Most historians rate the telescope as one of the top inventions ever. It literally opened up the universe for study. But the telescope would have had limited application if not for one specialized accessory that let astronomers master the ever-improving instrument: the equatorial mount.
This mechanical wonder provided a steady platform from which observers could launch increasingly sophisticated research by producing long-exposure photographs and spectra.
This early 19th-century development catapulted the telescope from a device for enthusiasts to an engine of great discovery. The story of how the equatorial mount came to be--and how it ruled supreme for almost two centuries--is the story of how one man used technology to halt the effects of Earth's rotation.
Before the equatorial mount
In the early days of the telescope--the first half of the 17th century--optical tubes and mounts were simple affairs. Galileo Galilei's first scopes were handheld or attached to a pole to add some stability. Even as telescopes grew larger and more difficult to use, the mounts remained nothing more than flagpoles with ropes and pulleys to swing the great apparatuses toward celestial targets.
The complexity became extreme with the long-focal-length refractors used near the end of the 17th century. Astronomers such as Christiaan Huygens in Holland and Johannes Hevelius in Poland were making observations with telescopes up to about 150 feet (46 meters) long.
They and other observers used hired help to man the ropes and pulleys. That they made any meaningful observations is a testament to their determination.
Throughout the 18th century, the situation for astronomers improved only slightly. The quality of optical glass and new lens designs made for shorter telescopes with better optics. But the apertures of many research telescopes were still quite small by today's standards.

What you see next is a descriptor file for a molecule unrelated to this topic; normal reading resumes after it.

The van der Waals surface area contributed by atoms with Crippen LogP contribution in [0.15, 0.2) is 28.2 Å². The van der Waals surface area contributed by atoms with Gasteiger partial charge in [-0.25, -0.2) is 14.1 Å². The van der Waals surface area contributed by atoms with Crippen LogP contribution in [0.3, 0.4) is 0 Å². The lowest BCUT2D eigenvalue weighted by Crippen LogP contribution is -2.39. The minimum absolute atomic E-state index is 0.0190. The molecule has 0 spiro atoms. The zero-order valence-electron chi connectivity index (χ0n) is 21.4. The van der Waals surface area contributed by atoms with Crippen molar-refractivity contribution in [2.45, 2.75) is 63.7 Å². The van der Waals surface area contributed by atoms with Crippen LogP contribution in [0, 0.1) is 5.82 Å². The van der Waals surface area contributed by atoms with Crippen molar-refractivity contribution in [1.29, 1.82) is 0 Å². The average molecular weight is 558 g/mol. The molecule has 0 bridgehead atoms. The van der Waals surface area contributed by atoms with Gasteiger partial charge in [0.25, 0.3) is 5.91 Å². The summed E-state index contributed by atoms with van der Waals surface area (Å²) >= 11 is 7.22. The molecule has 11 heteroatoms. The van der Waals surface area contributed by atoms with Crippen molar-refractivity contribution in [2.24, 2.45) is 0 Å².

One of the most successful designs was the Gregorian reflector, which folded the light path to make a shorter and more manageable instrument. Astronomers such as French comet-hunter Charles Messier did incredible work with such telescopes. All of them sat on alt-azimuth stands for tabletop use.
The alt-azimuth system is both intuitive and simple. Imagine standing on a flat plain with a low, even horizon. As you turn to face different points on the horizon, you are moving in azimuth. Azimuth starts at due north, which is 0[degrees] on a giant compass. As you rotate to your right and face due east, you have moved to 90[degrees] azimuth, and so on. Altitude is measured from the horizon up. The horizon marks 0[degrees] altitude while 90[degrees] is directly overhead (the zenith).
A problem arises, however, because celestial objects move in arcs across the sky. With an alt-azimuth mount, you need to move the telescope in a stair-step fashion to track a star. If you watch an object for several minutes, you need to nudge the scope over and up (or down) for as long as the observation takes.
The situation really got out of hand in the late 18th century when German-born English astronomer Sir William Herschel began making reflecting telescopes. His
telescopes were as much artistry as engineering. A typical Herschel telescope held between a 6- and 8-inch mirror mounted in mahogany octagonal tubes. The mount, however, was little more than a short crank and jack mounted in a framework with wheels. This was an altazimuth mount on the go! Like all astronomers, Herschel wanted bigger mirrors, so the tubes and mounts continued to grow.
Herschel's jewel was a reflecting telescope with a 48-inchdiameter (1.22m) mirror and a focal length of 40 feet (12.2m). This monster rotated on a huge azimuth platform and operated via ropes and pulleys. There was a lot of grunting and groaning during a night of observing. Herschel eventually gave up on this monster and returned to using more manageable telescopes.
The big break for telescopic astronomy occurred in Germany July 21, 1801, when a building collapsed around 14-year-old Joseph von Fraunhofer. The child was an apprentice to a rather cruel Bavarian glassmaker, Philipp Weichselberger.
As luck would have it, Maximilian IV Joseph, the prince elector of Bavaria, was riding by when the building fell. He actually assisted in the rescue efforts, finding the young Fraunhofer alive and mostly unhurt. The prince was so amazed at the seeming miracle that he became Fraunhofer's patron.
Fraunhofer excelled in practical problem-solving and soon went to work for the Optical Institute in the municipality of Benediktbeuern. He was soon turning out the finest glass in Europe. Fraunhofer also designed and built incredibly accurate instruments, such as the spectroscope, which he invented.